Pugilists and Greasepaint : Theatrical Encounters with a Bare-knuckle Fighter and Pantomime Clown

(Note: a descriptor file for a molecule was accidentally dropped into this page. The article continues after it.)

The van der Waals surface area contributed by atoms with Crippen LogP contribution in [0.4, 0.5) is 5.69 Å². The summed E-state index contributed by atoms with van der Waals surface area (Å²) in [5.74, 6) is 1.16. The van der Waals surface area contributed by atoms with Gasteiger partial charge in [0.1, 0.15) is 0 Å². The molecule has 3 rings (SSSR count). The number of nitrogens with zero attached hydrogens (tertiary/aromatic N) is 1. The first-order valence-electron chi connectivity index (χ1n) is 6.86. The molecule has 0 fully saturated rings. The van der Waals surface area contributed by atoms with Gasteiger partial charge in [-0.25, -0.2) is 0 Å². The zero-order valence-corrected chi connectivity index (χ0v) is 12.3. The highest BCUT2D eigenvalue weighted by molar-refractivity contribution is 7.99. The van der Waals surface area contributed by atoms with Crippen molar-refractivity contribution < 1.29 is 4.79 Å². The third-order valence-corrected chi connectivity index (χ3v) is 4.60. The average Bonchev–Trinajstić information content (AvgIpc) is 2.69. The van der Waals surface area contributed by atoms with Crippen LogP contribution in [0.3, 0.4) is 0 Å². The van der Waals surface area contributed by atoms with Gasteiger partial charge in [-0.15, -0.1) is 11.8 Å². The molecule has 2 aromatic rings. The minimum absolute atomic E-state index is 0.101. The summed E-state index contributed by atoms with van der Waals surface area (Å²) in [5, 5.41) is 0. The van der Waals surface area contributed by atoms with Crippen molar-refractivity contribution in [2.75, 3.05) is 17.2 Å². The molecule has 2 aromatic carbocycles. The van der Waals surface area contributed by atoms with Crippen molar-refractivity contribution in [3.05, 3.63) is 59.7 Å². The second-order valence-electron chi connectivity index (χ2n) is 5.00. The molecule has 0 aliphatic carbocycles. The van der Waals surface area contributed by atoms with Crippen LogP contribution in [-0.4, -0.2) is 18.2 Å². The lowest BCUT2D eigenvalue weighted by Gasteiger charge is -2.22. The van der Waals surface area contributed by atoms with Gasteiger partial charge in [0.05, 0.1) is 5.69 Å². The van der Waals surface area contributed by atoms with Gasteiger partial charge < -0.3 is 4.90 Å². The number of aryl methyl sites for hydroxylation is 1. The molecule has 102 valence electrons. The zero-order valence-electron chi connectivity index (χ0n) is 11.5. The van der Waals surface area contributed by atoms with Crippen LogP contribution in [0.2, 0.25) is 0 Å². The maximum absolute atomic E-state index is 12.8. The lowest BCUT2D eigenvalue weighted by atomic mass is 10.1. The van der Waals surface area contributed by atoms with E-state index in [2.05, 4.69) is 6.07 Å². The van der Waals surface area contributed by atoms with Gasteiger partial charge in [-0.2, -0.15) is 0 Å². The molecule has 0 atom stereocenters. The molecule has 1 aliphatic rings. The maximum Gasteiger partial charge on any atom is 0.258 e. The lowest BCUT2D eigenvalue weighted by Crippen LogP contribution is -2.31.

One of the advantages of the key-wording of entries in the new British Library Manuscript Catalogue is that it facilitates the identification of plays dealing with particular issues or events. It thus allows us to build up a richer understanding of the Victorian theatrical scene and its interaction with contemporary society. Here, Norwood analyses the mid-nineteenth-century theatre's response to one noteworthy event and in doing so highlights contemporary celebrity culture. Among the many domestic and foreign happenings of 1860 were the opening of Victoria railway station, the establishment of Battersea Dogs' Home and the end of the Second Opium War with China following the British capture of Peking. None of these incidents seems to have provoked much interest in the theatre. What undoubtedly did was an event that gripped the nation's imagination in April - a bare-knuckle prize fight between Tom Sayers and John Carmel Heenan, otherwise known as the Benicia Boy.